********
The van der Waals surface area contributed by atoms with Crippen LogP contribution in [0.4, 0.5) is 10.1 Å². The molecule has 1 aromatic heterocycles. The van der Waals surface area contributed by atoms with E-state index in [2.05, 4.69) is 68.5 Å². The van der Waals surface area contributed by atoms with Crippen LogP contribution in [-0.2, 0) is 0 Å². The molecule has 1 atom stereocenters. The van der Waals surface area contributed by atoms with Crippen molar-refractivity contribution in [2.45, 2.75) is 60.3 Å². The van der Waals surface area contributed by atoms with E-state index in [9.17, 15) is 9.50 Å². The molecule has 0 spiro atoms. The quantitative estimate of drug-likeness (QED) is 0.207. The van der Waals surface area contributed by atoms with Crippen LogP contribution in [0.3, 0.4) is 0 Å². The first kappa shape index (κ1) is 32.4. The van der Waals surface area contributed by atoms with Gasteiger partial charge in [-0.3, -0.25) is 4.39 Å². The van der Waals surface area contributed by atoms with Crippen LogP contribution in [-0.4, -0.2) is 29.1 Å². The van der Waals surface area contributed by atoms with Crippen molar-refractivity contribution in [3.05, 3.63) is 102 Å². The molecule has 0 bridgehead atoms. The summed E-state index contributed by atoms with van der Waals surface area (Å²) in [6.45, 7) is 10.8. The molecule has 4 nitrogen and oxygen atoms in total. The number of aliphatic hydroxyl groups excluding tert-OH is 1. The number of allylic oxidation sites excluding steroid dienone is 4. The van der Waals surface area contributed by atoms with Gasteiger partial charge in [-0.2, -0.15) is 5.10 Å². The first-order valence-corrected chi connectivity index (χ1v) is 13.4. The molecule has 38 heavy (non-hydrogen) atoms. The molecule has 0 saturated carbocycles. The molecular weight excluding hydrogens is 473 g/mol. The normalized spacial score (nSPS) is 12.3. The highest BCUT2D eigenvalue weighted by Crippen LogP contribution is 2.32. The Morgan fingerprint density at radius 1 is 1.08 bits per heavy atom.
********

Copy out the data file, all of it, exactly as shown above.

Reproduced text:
The van der Waals surface area contributed by atoms with Crippen LogP contribution in [0.4, 0.5) is 10.1 Å². The molecule has 1 aromatic heterocycles. The van der Waals surface area contributed by atoms with E-state index in [2.05, 4.69) is 68.5 Å². The van der Waals surface area contributed by atoms with Crippen LogP contribution in [-0.2, 0) is 0 Å². The molecule has 1 atom stereocenters. The van der Waals surface area contributed by atoms with Crippen molar-refractivity contribution in [2.45, 2.75) is 60.3 Å². The van der Waals surface area contributed by atoms with E-state index in [9.17, 15) is 9.50 Å². The molecule has 0 spiro atoms. The quantitative estimate of drug-likeness (QED) is 0.207. The van der Waals surface area contributed by atoms with Crippen LogP contribution in [0.3, 0.4) is 0 Å². The first kappa shape index (κ1) is 32.4. The van der Waals surface area contributed by atoms with Gasteiger partial charge in [-0.3, -0.25) is 4.39 Å². The van der Waals surface area contributed by atoms with Crippen LogP contribution in [-0.4, -0.2) is 29.1 Å². The van der Waals surface area contributed by atoms with Crippen molar-refractivity contribution in [3.05, 3.63) is 102 Å². The molecule has 0 bridgehead atoms. The summed E-state index contributed by atoms with van der Waals surface area (Å²) in [6.45, 7) is 10.8. The molecule has 4 nitrogen and oxygen atoms in total. The number of aliphatic hydroxyl groups excluding tert-OH is 1. The number of allylic oxidation sites excluding steroid dienone is 4. The van der Waals surface area contributed by atoms with Gasteiger partial charge in [-0.2, -0.15) is 5.10 Å². The first-order valence-corrected chi connectivity index (χ1v) is 13.4. The molecule has 38 heavy (non-hydrogen) atoms. The molecule has 0 saturated carbocycles. The molecular weight excluding hydrogens is 473 g/mol. The normalized spacial score (nSPS) is 12.3. The highest BCUT2D eigenvalue weighted by Crippen LogP contribution is 2.32. The Morgan fingerprint density at radius 1 is 1.08 bits per heavy atom.